The weights associated to each operational cost component should be set to values that clearly reflect the difference between the priority levels (Rasmussen et al. 2012; CastilloSalazar et al. 2014). The highest priority is given to minimize unassigned tasks through weight \(\lambda _4\). This is because the first priority of the service provider is to complete as many tasks as possible. The second highest priority is given to minimize the soft constraints penalty (i.e. number of worker time availability and working regions violations) through weight \(\lambda _3\). This is because in practice the service provider may ask workers to undertake tasks that are outside their time availability and/or geographical region. The third priority is given to minimize the preferences penalty through weight \(\lambda _2\). These preferences are expressed in our HHC scenarios and there are three types: preferred workerclient pairing, worker preferred region and client preferred skills. The degree of satisfaction of these preferences when assigning worker k to task j is given by \(\rho ^k_j\) which has a value in the range [0, 3]. This is because the satisfaction of the three types of preferences for each assignment has a value in the range [0, 1] from not satisfied to satisfied. The satisfaction level is reverted to penalty by subtracting it from the full satisfaction score, which is \(3r_j\) for each visit j. Finally, the fourth and lowest priority is given to minimize the monetary cost through weight \(\lambda _1\). The monetary cost includes travelling cost \(d_{i,j}\) and workers salary \(p_j^k\) as calculated by the service provider in our HHC scenarios.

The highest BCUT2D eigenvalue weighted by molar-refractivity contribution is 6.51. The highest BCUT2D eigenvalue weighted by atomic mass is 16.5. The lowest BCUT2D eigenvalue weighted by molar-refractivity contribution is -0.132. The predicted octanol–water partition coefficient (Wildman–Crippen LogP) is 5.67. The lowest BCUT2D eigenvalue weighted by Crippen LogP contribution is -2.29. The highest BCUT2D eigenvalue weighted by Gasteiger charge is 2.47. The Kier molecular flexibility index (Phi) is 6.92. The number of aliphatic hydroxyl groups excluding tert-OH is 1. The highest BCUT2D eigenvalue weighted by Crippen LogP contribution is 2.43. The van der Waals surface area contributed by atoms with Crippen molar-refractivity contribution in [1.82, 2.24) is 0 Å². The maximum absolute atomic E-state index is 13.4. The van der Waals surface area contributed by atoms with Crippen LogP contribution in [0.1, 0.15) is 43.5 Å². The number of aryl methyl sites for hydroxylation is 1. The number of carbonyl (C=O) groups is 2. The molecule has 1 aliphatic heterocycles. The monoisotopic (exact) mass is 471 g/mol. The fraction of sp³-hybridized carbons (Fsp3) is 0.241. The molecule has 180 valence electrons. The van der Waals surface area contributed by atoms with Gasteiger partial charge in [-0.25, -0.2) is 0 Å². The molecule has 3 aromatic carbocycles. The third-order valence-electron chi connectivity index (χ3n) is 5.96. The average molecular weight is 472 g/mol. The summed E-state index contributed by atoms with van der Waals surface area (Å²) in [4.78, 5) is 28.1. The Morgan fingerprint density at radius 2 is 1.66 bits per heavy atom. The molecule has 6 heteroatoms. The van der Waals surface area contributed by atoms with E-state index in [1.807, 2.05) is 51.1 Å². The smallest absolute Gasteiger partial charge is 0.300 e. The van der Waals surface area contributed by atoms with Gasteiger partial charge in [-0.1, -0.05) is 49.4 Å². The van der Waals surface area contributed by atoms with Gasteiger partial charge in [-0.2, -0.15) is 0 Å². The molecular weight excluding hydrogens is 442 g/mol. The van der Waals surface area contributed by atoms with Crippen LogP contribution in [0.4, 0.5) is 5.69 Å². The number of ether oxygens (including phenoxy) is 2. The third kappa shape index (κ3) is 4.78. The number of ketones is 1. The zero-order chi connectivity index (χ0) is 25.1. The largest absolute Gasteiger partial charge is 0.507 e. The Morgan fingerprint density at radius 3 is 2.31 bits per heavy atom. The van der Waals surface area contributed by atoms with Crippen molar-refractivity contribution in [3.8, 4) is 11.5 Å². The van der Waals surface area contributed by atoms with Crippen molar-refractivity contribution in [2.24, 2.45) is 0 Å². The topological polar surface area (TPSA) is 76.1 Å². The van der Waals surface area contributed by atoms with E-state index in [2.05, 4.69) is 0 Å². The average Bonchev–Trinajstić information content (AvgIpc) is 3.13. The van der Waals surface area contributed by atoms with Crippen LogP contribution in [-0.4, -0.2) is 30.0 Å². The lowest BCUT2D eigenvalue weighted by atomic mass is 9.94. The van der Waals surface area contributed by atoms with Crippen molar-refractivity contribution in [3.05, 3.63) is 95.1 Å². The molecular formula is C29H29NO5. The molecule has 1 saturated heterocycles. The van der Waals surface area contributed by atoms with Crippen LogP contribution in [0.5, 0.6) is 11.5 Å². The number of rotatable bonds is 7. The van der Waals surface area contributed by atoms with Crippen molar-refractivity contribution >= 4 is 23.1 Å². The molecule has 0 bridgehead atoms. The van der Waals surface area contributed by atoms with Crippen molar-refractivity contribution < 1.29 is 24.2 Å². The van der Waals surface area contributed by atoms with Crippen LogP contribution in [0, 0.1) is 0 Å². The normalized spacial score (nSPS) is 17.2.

Note that in the above objective function, two of the four priority levels involve a cost related to the geographical regions. In the soft constraints penalty, assignments outside the worker’s available regions are penalized. In the preferences penalty, assignments made in a lesspreferred region (but still within the worker’s available regions) are penalized. Note also that worker skills are involved in two parts of the model. The set of base worker skills required by each task is accounted in constraint (7). The client preferred skills accounted in the preferences penalty cost refers to additional skills that are desirable depending on the client to be served. With this weighted objective function based on priority levels, the total penalty due to violating all soft constraints is always higher than the total penalty due to violating all preferences, as this reflects practice in our HHC scenarios.
2.3 Realworld problem instances
The problem instances used here were provided by our industrial partner. Their main business is to provide workforce management software as a service to a large number of home healthcare service providers. From their large number of realworld scenarios, they kindly provided the data for 6 different scenarios and 7 different planning periods resulting in 42 problem instances. We classified these instances in two groups: small and large. The small instances are those labelled WSRPA(0107) and WSRPB(0107). The large instances are those labelled WSRPD(0107), WSRPE(0107) and WSRPF(0107). Table 1 shows the main features of these 42 problem instances. For each instance, the table shows: number of workers (K), number of different task locations (L), number of tasks to assign (T) and number of geographical regions (A). Problem instances in the group WSRPC are different from the others in that they have a much larger workforce size (K). In these instances there are many tasks but in a relatively small number of locations. For example, problem instance WSRPC01 has \(T=177\) tasks distributed in only \(L=8\) locations. Note also that in these WSRPC instances each geographical region includes only one task location, i.e. \(A=L\). Therefore, these WSRPC instances do not involve routing within a region but they may involve routing between regions.